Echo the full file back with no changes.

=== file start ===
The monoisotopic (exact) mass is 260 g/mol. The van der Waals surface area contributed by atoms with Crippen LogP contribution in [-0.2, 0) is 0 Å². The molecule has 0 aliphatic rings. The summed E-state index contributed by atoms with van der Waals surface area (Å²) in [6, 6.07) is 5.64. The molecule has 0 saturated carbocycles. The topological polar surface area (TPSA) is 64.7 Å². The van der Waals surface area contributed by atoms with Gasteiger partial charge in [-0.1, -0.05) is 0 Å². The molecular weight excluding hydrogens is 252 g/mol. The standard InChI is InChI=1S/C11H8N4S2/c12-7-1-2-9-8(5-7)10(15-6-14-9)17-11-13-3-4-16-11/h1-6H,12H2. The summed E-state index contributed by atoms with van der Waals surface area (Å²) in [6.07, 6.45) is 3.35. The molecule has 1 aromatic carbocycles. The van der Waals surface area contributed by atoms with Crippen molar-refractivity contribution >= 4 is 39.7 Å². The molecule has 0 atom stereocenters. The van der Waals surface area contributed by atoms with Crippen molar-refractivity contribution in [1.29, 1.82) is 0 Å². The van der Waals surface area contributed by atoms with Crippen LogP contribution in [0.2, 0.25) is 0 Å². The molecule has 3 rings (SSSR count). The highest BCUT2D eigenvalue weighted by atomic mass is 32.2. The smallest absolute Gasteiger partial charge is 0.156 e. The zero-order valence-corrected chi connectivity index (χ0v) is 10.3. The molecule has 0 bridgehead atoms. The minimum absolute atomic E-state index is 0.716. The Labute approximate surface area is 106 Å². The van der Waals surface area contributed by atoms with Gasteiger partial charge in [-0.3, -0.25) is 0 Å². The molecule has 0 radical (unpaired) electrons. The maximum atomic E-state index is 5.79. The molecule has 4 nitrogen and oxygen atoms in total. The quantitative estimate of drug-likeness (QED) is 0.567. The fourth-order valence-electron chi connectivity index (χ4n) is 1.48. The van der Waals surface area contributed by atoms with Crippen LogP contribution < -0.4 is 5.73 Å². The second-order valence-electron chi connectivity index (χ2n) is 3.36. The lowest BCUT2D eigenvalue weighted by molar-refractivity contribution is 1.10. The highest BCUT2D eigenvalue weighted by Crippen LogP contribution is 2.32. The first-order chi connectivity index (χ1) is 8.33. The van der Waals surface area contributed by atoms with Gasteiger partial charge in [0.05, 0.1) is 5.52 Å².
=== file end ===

The monoisotopic (exact) mass is 260 g/mol. The van der Waals surface area contributed by atoms with Crippen LogP contribution in [-0.2, 0) is 0 Å². The molecule has 0 aliphatic rings. The summed E-state index contributed by atoms with van der Waals surface area (Å²) in [6, 6.07) is 5.64. The molecule has 0 saturated carbocycles. The topological polar surface area (TPSA) is 64.7 Å². The van der Waals surface area contributed by atoms with Gasteiger partial charge in [-0.1, -0.05) is 0 Å². The molecular weight excluding hydrogens is 252 g/mol. The standard InChI is InChI=1S/C11H8N4S2/c12-7-1-2-9-8(5-7)10(15-6-14-9)17-11-13-3-4-16-11/h1-6H,12H2. The summed E-state index contributed by atoms with van der Waals surface area (Å²) in [6.07, 6.45) is 3.35. The molecule has 1 aromatic carbocycles. The van der Waals surface area contributed by atoms with Crippen molar-refractivity contribution >= 4 is 39.7 Å². The molecule has 0 atom stereocenters. The van der Waals surface area contributed by atoms with Crippen molar-refractivity contribution in [1.29, 1.82) is 0 Å². The van der Waals surface area contributed by atoms with Crippen LogP contribution in [0.2, 0.25) is 0 Å². The molecule has 3 rings (SSSR count). The highest BCUT2D eigenvalue weighted by atomic mass is 32.2. The smallest absolute Gasteiger partial charge is 0.156 e. The zero-order valence-corrected chi connectivity index (χ0v) is 10.3. The molecule has 0 bridgehead atoms. The minimum absolute atomic E-state index is 0.716. The Labute approximate surface area is 106 Å². The van der Waals surface area contributed by atoms with Gasteiger partial charge in [-0.3, -0.25) is 0 Å². The molecule has 0 radical (unpaired) electrons. The maximum atomic E-state index is 5.79. The molecule has 4 nitrogen and oxygen atoms in total. The quantitative estimate of drug-likeness (QED) is 0.567. The fourth-order valence-electron chi connectivity index (χ4n) is 1.48. The van der Waals surface area contributed by atoms with Crippen LogP contribution < -0.4 is 5.73 Å². The second-order valence-electron chi connectivity index (χ2n) is 3.36. The lowest BCUT2D eigenvalue weighted by molar-refractivity contribution is 1.10. The highest BCUT2D eigenvalue weighted by Crippen LogP contribution is 2.32. The first-order chi connectivity index (χ1) is 8.33. The van der Waals surface area contributed by atoms with Gasteiger partial charge in [0.05, 0.1) is 5.52 Å².